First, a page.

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David Stern helped Magic Johnson change the conversation about HIV

David Stern and Magic Johnson
AP Photo/Alison Wise
Magic act.
  • Oliver Staley
By Oliver Staley

Business & culture editor

Published Last updated This article is more than 2 years old.

It’s hard to overstate the shock created by Magic Johnson’s announcement he was HIV positive in November of 1991.

AIDS, the disease caused by HIV, was still regarded as a death sentence, one accompanied by fear and paranoia. Johnson wasn’t the first celebrity known to have contracted HIV, but he was one of the biggest: One of the NBA’s brightest and most charismatic stars at the top of his game.

Johnson told the world he was retiring from professional basketball, and that could have been the end of his basketball career were it not for NBA commissioner David Stern. Stern, who died yesterday at 77, led the NBA for 30 years and is widely credited with transforming the league from an afterthought in American sports to a global juggernaut. But his support of Johnson, and how that support dispelled much of the ignorance surrounding HIV and AIDS, might have been his finest hour.

Despite his retirement, Johnson was among the leading vote-getters on fan ballots to play in the 1992 All-Star Game and he was eager to take part. Some of Johnson’s fellow NBA players, however, were apprehensive, fearing they might contract AIDS from sharing the floor with an HIV-infected player.  The easy decision for Stern would have been to rule Johnson ineligible, since he wasn’t an active player. But Stern spoke to experts about the disease, and encouraged Johnson to play, in part to educate the world.

Decades later, Stern discussed his decision with amFAR, a nonprofit that raises money for AIDS research:

I learned things that I never thought I would have to know, such as the possibility of HIV passing through fluids, open sores, to get confident that we were proceeding in an intelligent way. Somewhere along the line we realized that this was an opportunity to educate the world and to calm down the fear that anyone with HIV should be treated like a leper.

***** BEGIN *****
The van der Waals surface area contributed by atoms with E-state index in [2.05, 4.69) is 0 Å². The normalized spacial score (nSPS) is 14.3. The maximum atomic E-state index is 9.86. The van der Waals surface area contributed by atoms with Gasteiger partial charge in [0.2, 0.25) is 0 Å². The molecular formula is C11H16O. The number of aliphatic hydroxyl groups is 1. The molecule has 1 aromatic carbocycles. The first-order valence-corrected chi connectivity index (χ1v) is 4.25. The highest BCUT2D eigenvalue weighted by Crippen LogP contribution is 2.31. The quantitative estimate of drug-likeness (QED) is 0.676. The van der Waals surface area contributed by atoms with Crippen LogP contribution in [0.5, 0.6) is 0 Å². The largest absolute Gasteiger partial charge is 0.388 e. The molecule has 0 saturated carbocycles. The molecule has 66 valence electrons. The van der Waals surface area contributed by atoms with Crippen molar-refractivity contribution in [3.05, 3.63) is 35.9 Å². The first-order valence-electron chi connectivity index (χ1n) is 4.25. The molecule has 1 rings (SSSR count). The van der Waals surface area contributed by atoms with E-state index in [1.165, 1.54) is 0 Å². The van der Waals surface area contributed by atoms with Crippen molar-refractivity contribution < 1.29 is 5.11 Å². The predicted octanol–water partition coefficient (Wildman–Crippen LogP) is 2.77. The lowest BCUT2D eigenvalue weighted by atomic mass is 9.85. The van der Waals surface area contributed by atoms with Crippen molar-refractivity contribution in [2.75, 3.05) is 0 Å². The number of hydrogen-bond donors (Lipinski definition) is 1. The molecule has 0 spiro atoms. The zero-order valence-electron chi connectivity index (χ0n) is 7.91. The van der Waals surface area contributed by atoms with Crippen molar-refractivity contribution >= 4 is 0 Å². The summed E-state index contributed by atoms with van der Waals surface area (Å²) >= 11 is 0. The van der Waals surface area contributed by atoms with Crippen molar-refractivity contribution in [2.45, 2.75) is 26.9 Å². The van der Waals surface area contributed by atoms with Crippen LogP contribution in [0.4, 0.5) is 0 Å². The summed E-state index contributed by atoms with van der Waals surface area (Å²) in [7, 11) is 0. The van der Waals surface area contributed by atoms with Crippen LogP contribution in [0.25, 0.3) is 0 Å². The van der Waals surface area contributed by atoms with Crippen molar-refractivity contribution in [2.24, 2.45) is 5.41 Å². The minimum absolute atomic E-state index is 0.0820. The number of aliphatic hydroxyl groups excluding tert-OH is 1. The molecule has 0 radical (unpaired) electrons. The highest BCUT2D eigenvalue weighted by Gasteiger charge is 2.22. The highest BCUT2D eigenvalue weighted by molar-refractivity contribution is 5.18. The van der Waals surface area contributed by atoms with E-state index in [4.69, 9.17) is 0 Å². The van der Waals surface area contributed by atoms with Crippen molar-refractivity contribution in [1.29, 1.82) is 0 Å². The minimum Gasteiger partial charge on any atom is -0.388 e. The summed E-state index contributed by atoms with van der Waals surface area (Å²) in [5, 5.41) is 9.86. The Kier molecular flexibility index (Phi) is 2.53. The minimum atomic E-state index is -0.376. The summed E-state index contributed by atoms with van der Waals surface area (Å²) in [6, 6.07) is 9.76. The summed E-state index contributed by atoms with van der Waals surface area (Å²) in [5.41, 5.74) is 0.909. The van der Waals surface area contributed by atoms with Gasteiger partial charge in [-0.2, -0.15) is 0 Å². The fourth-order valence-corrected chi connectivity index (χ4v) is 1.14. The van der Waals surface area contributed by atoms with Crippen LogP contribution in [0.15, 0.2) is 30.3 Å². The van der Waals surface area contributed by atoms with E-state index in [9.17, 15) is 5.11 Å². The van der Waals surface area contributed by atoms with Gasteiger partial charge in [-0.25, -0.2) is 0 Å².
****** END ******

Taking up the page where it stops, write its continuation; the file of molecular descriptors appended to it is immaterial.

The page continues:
Johnson not only played, he shined. If some NBA fans thought they’d see a terminally ill man on the court in Orlando, Johnson shattered expectations, finishing with 25 points and nine assists, and was named the game’s MVP. Perhaps more significantly, he was embraced, figuratively and literally, by his fellow players, and finished the game with a series of one-on-one matches with his friends and rivals Michael Jordan and Isiah Thomas. A game some dreaded turned into a celebration.

Johnson later went to play on the US men’s Olympic team in Barcelona, despite the grumbling from other teams (the Australian team’s doctor, for example, warned his players against facing Johnson). Johnson, who is alive and well at 60, tweeted is appreciation yesterday.

Stern had his detractors, and he often ran the NBA as an autocrat. But by standing by Johnson, his impact was profound. As Stern told amFar, “I think that Magic, with a little help from us, changed the debate on AIDS in this country and possibly around the world.”

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